If you’re curious about photography, you might have wondered if a tripod is necessary for shooting landscapes. They’re often included on gear lists, but are they really essential? Well, the answer is somewhere between a no (with a but) and a yes (with lots of ifs). Let’s dig in.
What Does a Tripod Do?
Taking photos is largely about making compromises. It’s often impossible to use the exact lens and exposure settings that you want, especially in landscape photography. Instead, you have to find a balance between your shutter speed, aperture, and ISO that works while still photographing what you’re trying to capture.
What a tripod does is make some compromises less of an issue by providing a fixed and stable platform for your camera. This means you can use longer shutter speeds than you could if you were just holding your camera (Your hands just shake too much to get a good shot with slow shutter speeds.). Also, because it keeps your camera in the same spot, you can take identical shots with different camera settings.
There’s a guideline for how slow of a shutter speed you can use while hand-holding your camera before the shake from your hands starts to show. It’s called the reciprocal rule. The idea is that the slowest shutter speed you can use is the reciprocal of the focal length of the lens, so if you’ve got a 100mm lens, then your slowest handheld shutter speed is around 1/100th of a second. With a 20mm lens, you can go to 1/20th of a second, and so on.
There are a couple of caveats with all this. If you’re using a crop sensor camera, you need to account for the crop factor. Also, image stabilization has gotten significantly better over the last few years, which means that if you have it, you can use slower shutter speeds than the reciprocal rule suggests.
If all this is a lot to wrap your head around, here’s a simpler way to look at it:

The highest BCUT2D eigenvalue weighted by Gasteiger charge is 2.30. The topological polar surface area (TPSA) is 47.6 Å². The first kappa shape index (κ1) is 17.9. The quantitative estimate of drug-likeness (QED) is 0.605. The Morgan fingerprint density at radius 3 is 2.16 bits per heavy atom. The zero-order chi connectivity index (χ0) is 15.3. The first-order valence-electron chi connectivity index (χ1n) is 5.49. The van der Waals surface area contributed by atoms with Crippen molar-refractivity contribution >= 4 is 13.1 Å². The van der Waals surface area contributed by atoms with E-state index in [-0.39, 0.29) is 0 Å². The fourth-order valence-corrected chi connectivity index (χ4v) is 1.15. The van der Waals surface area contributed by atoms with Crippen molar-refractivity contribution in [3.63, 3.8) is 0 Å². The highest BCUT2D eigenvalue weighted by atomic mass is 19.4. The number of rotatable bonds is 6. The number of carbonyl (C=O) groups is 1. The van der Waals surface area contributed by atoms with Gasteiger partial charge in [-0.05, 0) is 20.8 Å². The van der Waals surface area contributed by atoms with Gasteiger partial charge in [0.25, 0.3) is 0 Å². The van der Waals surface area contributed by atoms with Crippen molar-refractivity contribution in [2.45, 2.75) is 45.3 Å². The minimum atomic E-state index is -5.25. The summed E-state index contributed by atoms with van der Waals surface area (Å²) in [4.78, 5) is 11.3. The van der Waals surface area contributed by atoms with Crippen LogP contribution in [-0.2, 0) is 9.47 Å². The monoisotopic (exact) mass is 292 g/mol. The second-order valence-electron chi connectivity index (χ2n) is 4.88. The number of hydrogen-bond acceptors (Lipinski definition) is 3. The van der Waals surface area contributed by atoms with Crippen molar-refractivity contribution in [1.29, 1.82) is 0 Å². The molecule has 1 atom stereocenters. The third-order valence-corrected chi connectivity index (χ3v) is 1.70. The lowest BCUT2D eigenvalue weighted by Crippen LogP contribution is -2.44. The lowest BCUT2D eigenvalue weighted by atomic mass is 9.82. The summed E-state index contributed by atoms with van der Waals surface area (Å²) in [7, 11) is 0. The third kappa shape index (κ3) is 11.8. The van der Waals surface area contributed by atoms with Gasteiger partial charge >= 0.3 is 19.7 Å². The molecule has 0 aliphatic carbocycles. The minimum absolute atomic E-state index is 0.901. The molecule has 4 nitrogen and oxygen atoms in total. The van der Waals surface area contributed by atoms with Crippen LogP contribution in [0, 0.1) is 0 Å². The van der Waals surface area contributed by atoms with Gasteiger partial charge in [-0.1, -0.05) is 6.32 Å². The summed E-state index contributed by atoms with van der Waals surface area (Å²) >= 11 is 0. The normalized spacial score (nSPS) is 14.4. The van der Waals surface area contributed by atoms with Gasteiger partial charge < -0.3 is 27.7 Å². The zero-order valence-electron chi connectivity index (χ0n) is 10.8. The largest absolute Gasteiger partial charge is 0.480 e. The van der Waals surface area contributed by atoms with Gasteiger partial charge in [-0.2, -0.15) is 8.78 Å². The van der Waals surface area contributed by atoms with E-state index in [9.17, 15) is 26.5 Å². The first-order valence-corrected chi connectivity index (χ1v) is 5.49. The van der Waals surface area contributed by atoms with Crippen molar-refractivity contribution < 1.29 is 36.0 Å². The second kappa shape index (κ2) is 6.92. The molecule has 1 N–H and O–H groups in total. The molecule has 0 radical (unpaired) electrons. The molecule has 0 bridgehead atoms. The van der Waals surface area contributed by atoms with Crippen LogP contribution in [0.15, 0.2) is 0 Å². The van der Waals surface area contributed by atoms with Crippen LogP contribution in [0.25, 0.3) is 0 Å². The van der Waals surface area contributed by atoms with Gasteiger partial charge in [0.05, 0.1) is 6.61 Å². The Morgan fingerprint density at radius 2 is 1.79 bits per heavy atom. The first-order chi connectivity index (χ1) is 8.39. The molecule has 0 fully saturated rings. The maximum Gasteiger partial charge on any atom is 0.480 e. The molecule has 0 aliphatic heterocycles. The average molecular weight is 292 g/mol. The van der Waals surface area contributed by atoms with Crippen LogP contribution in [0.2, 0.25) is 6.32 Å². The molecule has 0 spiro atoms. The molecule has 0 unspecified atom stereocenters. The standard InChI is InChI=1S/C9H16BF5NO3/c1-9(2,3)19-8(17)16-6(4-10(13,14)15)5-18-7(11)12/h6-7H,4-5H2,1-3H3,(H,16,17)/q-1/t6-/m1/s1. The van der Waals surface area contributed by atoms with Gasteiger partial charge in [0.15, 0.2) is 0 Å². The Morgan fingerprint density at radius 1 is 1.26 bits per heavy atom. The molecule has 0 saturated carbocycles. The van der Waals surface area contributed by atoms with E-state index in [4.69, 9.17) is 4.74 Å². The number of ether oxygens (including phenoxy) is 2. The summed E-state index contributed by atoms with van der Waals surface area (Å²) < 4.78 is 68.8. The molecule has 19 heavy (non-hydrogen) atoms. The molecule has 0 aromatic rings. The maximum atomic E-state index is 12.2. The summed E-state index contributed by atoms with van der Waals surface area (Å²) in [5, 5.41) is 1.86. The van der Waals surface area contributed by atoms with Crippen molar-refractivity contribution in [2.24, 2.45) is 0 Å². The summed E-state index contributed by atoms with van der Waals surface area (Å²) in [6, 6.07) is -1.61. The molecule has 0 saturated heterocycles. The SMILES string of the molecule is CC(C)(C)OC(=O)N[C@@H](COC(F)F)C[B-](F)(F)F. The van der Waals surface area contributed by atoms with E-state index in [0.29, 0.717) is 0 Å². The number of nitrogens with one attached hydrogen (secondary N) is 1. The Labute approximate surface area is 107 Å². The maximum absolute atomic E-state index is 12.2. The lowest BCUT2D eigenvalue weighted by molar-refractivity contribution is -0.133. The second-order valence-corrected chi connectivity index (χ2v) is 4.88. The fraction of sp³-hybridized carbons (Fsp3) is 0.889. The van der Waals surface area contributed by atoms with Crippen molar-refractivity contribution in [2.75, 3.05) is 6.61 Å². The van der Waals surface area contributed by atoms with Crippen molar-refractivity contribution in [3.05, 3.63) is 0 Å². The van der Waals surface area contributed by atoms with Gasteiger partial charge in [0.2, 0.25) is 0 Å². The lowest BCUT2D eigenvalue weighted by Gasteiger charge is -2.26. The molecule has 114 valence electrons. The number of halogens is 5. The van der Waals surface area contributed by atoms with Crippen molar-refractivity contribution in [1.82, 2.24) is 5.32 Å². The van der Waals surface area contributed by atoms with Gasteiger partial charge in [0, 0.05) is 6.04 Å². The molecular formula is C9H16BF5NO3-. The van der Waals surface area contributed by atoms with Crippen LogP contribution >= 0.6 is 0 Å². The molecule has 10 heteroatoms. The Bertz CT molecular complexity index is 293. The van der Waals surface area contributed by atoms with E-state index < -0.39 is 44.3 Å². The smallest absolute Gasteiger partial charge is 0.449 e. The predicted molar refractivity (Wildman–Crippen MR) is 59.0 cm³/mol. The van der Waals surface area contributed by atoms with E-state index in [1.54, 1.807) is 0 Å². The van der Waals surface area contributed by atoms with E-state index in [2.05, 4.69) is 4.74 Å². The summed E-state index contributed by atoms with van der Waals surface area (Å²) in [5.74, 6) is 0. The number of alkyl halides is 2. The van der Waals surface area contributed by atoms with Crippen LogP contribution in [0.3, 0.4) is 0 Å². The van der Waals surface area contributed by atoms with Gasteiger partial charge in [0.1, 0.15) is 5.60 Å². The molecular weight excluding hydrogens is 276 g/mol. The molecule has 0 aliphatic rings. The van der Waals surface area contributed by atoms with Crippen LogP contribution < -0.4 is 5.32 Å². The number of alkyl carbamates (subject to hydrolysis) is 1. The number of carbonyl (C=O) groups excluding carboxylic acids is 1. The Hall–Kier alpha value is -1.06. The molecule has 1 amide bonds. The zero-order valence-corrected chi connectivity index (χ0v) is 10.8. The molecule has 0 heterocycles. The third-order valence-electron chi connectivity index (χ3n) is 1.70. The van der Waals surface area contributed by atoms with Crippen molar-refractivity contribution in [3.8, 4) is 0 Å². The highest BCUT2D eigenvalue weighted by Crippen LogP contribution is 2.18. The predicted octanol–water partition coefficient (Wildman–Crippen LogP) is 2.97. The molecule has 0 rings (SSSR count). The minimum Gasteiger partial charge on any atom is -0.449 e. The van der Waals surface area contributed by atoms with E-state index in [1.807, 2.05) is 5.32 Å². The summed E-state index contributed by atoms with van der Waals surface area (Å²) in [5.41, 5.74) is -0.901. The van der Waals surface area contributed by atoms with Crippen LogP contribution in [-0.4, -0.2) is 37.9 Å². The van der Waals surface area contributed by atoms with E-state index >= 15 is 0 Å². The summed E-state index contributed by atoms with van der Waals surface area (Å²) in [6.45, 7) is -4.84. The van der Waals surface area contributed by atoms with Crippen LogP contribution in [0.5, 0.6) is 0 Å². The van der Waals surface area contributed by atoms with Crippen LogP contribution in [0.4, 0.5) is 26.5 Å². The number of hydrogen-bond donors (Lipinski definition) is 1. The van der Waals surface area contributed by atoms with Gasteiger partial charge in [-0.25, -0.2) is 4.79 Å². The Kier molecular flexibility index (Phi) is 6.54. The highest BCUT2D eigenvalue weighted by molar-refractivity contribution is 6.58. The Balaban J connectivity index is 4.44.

For landscape photos with a wide-ish lens, you should be able to handhold any shutter speed faster than 1/40th of a second. You’ll need a tripod for any shutter speeds slower than 1/2 a second. In between the two is a gray area that depends on your exact lens choice, how steady your hands are, and if you’ve got image stabilization.
So, the big questions then are in what kind of landscape photography situations do you want a shutter speed slower than 1/2 a second, or to take identical photos but with different settings?
Tripods Make It Easier to Take Photos in Low Light or at Night
When you’re taking photos in low light or at night you have three choices:
- Use a slow shutter speed to give light more time to hit the sensor.
- Open the aperture wider to let more light hit the sensor at once.
- Use a higher ISO to make the sensor more sensitive.
Unfortunately, at least for landscape photography, using a wider aperture and higher ISO come with pretty big downsides. Widening the aperture decreases the depth of field (which makes more of your photo blurry) while increasing the ISO increases the amount of digital noise in your photo.
For most photographers, this means that using a tripod and a slow shutter speed is the best way to take landscapes around sunrise and sunset and at night. You can even capture photos of the stars.
It’s also worth noting that the early morning, evening, and night are often the nicest times to shoot landscapes. You get the most interesting and dramatic displays of light then. This is why so many landscape photographers consider tripods essential.